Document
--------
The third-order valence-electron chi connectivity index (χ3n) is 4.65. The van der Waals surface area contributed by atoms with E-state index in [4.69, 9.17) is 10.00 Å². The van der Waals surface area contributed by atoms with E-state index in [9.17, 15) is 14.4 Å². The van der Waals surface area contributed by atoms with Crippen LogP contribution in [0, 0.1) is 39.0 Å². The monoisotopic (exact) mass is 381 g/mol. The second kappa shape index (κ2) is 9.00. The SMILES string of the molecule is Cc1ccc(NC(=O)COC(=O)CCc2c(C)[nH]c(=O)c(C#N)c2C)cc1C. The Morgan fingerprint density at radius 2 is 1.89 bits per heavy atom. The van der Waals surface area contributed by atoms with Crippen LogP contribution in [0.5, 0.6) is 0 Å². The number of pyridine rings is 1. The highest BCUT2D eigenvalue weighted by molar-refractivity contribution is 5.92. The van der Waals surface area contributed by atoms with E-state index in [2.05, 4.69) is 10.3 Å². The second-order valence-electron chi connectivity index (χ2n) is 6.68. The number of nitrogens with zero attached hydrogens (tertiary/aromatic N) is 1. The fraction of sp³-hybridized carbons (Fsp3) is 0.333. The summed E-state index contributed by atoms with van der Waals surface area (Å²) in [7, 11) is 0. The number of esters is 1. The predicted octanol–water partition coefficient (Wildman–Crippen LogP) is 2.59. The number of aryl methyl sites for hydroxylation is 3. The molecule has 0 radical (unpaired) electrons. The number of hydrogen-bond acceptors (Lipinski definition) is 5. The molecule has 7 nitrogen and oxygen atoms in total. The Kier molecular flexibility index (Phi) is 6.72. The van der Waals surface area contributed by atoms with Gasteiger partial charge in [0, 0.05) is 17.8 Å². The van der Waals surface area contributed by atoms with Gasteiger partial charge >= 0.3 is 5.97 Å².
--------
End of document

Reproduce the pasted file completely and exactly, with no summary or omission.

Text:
The third-order valence-electron chi connectivity index (χ3n) is 4.65. The van der Waals surface area contributed by atoms with E-state index in [4.69, 9.17) is 10.00 Å². The van der Waals surface area contributed by atoms with E-state index in [9.17, 15) is 14.4 Å². The van der Waals surface area contributed by atoms with Crippen LogP contribution in [0, 0.1) is 39.0 Å². The monoisotopic (exact) mass is 381 g/mol. The second kappa shape index (κ2) is 9.00. The SMILES string of the molecule is Cc1ccc(NC(=O)COC(=O)CCc2c(C)[nH]c(=O)c(C#N)c2C)cc1C. The Morgan fingerprint density at radius 2 is 1.89 bits per heavy atom. The van der Waals surface area contributed by atoms with Crippen LogP contribution in [0.5, 0.6) is 0 Å². The number of pyridine rings is 1. The highest BCUT2D eigenvalue weighted by molar-refractivity contribution is 5.92. The van der Waals surface area contributed by atoms with E-state index in [2.05, 4.69) is 10.3 Å². The second-order valence-electron chi connectivity index (χ2n) is 6.68. The number of nitrogens with zero attached hydrogens (tertiary/aromatic N) is 1. The fraction of sp³-hybridized carbons (Fsp3) is 0.333. The summed E-state index contributed by atoms with van der Waals surface area (Å²) in [7, 11) is 0. The number of esters is 1. The predicted octanol–water partition coefficient (Wildman–Crippen LogP) is 2.59. The number of aryl methyl sites for hydroxylation is 3. The molecule has 0 radical (unpaired) electrons. The number of hydrogen-bond acceptors (Lipinski definition) is 5. The molecule has 7 nitrogen and oxygen atoms in total. The Kier molecular flexibility index (Phi) is 6.72. The van der Waals surface area contributed by atoms with Gasteiger partial charge in [0, 0.05) is 17.8 Å². The van der Waals surface area contributed by atoms with Gasteiger partial charge >= 0.3 is 5.97 Å².